Last month, news broke that Sean Spence, a driver for Sanitation Salvage in the Bronx, N.Y., struck and killed an elderly man and a homeless man within a six-month period. Spence has not yet been charged with either crash, which were chalked up to be accidents, according to police.
These incidents have raised many red flags, but despite repeated complaints from workers about unsafe conditions and demands for the company’s license to be revoked, Sanitation Salvage is still doing business as usual.
These fatal accidents, along with a slew of other incidents and questionable business practices, have caused members of the industry and city leaders to lead protests calling for the Business Integrity Commission (BIC) to take action. In addition, nonprofit ProPublica and radio network Voice of America recently launched their own investigation into the company, exposing information on off-the-book workers, fatal accidents, unsafe conditions and more.
BIC Commissioner Daniel Brownell told Gothamist that the agency is also investigating the company and can initiate the process of revoking the company’s license if the investigation finds the company shouldn’t be operating on the streets of New York.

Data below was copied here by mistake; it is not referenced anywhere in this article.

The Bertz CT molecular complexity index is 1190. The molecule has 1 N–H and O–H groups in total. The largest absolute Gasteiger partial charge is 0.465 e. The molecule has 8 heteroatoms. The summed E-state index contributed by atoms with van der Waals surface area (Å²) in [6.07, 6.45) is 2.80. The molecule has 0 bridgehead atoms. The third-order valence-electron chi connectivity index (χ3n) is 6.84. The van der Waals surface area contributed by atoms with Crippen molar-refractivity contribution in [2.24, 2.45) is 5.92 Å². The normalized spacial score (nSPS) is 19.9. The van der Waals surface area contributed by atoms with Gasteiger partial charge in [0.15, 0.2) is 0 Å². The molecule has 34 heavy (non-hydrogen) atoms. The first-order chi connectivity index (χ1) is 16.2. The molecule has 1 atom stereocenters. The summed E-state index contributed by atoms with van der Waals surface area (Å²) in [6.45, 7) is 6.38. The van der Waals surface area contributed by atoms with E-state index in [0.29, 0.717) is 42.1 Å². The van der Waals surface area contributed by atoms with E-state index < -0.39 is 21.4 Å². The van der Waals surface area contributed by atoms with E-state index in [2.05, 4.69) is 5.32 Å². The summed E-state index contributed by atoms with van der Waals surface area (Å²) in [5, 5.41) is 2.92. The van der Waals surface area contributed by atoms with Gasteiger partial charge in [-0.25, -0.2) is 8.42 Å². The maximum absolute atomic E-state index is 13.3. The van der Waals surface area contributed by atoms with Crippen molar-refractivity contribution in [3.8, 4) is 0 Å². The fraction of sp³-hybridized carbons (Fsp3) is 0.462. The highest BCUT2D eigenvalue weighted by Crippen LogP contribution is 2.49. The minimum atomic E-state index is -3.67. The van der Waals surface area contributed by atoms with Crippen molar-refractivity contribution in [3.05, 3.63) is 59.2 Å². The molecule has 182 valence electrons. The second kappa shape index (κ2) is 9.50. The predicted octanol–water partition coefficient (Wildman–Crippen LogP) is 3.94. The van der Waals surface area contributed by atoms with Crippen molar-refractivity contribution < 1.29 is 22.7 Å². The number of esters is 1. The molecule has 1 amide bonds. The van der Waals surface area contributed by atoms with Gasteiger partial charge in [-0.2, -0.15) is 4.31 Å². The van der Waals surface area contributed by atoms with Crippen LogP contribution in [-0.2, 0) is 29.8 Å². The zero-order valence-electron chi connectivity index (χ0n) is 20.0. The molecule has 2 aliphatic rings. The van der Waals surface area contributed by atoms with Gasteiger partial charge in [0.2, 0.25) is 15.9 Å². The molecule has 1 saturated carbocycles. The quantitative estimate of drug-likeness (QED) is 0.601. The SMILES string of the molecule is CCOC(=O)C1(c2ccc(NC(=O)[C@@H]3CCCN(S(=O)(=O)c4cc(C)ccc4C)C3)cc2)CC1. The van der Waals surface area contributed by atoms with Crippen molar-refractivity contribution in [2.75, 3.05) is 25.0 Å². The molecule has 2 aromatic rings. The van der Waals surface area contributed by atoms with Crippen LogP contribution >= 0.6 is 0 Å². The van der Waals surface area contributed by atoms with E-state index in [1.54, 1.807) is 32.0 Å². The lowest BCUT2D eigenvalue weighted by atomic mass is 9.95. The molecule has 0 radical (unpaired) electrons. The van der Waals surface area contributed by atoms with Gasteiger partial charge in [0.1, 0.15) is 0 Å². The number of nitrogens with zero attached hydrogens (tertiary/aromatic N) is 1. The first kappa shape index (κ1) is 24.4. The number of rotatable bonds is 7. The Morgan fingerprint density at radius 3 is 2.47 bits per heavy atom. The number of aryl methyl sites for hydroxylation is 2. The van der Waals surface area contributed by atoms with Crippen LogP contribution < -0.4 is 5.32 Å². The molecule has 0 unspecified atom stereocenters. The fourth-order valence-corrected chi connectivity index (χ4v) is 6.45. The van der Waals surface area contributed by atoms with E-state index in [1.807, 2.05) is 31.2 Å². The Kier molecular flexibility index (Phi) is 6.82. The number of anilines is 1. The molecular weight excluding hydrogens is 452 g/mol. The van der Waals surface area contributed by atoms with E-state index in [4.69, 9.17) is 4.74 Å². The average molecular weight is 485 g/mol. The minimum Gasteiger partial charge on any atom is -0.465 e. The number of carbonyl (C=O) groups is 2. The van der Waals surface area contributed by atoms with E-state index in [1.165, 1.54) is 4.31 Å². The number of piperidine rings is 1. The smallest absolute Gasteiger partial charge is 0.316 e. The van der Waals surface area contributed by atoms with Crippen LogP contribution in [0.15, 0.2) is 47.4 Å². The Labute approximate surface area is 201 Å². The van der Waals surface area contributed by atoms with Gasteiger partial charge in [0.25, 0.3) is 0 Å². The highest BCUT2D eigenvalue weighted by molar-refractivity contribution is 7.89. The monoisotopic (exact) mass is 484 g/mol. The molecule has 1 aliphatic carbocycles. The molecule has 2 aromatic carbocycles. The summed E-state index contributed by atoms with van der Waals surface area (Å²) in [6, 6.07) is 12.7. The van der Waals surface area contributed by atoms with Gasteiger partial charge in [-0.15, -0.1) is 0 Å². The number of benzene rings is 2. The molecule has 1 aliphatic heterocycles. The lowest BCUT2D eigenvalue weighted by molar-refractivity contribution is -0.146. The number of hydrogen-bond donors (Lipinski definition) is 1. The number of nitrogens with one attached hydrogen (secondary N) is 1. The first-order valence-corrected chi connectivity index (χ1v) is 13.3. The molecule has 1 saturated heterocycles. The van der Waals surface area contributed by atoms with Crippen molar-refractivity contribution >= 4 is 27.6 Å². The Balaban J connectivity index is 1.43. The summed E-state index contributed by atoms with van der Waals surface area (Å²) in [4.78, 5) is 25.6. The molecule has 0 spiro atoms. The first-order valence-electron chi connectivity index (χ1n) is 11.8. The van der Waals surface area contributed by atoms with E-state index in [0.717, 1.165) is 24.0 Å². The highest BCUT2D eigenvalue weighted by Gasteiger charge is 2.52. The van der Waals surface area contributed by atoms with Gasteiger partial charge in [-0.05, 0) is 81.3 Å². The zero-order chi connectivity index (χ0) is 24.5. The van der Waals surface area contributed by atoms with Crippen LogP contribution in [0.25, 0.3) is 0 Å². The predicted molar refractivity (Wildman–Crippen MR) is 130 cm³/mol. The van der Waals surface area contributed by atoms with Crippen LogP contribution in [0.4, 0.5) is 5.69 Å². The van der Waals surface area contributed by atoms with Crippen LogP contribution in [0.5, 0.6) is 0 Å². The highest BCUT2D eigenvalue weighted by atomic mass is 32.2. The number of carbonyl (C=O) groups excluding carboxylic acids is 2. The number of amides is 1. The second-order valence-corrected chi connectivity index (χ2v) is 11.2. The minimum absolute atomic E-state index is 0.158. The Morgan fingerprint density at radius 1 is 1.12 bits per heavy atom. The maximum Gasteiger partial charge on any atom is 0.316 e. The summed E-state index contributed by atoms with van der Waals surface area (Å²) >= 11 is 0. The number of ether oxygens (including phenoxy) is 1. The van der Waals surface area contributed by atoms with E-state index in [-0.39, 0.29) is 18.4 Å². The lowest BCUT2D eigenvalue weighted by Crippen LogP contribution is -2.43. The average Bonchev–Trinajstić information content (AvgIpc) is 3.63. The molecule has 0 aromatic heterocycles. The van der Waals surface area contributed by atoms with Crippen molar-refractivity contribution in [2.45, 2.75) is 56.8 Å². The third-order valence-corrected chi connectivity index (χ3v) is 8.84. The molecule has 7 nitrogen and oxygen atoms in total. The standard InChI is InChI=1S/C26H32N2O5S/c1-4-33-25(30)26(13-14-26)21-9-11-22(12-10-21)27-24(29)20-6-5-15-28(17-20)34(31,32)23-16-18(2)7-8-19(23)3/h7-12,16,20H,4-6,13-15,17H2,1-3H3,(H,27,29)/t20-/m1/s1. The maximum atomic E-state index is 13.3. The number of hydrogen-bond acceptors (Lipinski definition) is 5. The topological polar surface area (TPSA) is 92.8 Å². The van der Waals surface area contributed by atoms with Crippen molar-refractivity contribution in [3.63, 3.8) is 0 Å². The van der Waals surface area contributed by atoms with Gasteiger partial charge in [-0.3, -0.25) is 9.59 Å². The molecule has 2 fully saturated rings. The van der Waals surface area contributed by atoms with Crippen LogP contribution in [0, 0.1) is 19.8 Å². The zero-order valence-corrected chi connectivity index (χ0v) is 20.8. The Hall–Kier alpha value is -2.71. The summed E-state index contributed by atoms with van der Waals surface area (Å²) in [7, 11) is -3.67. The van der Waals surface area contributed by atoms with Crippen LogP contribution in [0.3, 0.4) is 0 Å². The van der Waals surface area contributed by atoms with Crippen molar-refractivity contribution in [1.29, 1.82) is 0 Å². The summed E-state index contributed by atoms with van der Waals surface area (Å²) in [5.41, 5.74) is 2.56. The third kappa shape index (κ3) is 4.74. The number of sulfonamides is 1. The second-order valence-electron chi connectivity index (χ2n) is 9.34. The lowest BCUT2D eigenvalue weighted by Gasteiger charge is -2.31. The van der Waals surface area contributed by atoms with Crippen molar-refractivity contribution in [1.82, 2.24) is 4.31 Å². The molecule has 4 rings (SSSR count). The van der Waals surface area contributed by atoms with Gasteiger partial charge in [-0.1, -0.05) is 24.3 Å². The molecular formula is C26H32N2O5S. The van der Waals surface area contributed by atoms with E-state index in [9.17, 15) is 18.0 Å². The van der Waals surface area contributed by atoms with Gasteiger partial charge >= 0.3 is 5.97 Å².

Gothamist has more:
A new investigation into the city's private waste management system offers an alarming look at how one trash-hauling company has managed to evade regulatory oversight, despite repeated complaints from workers about dangerous conditions and egregious exploitation.
The lengthy exposé, co-published Monday by ProPublica and Voice of America, looks at Sanitation Salvage, a Bronx-based carting company run for decades by the wealthy and politically-connected Squitieri brothers. According to reporter Kiera Feldman, the three brothers are "profane taskmasters who push a small army of drivers and off-the-books workers through grueling shifts of 18 hours or longer." Drawing on thousands of pages of public documents and interviews with over a dozen employees, the reporter found that the company "cuts a distinctively brutish profile," even amid the typically dangerous world of private garbage pick-up. (In New York, municipal workers pick up residential trash, while a web of private contractors handle commercial waste.)
A driver for the company has fatally struck two people in the last six months, one of whom was an employee of the company, and the other an elderly pedestrian. In response, City Council members, Teamsters, and safe streets advocates rallied last month outside the Business Integrity Commission [BIC], which oversees the private waste industry, to demand that the company's license be revoked.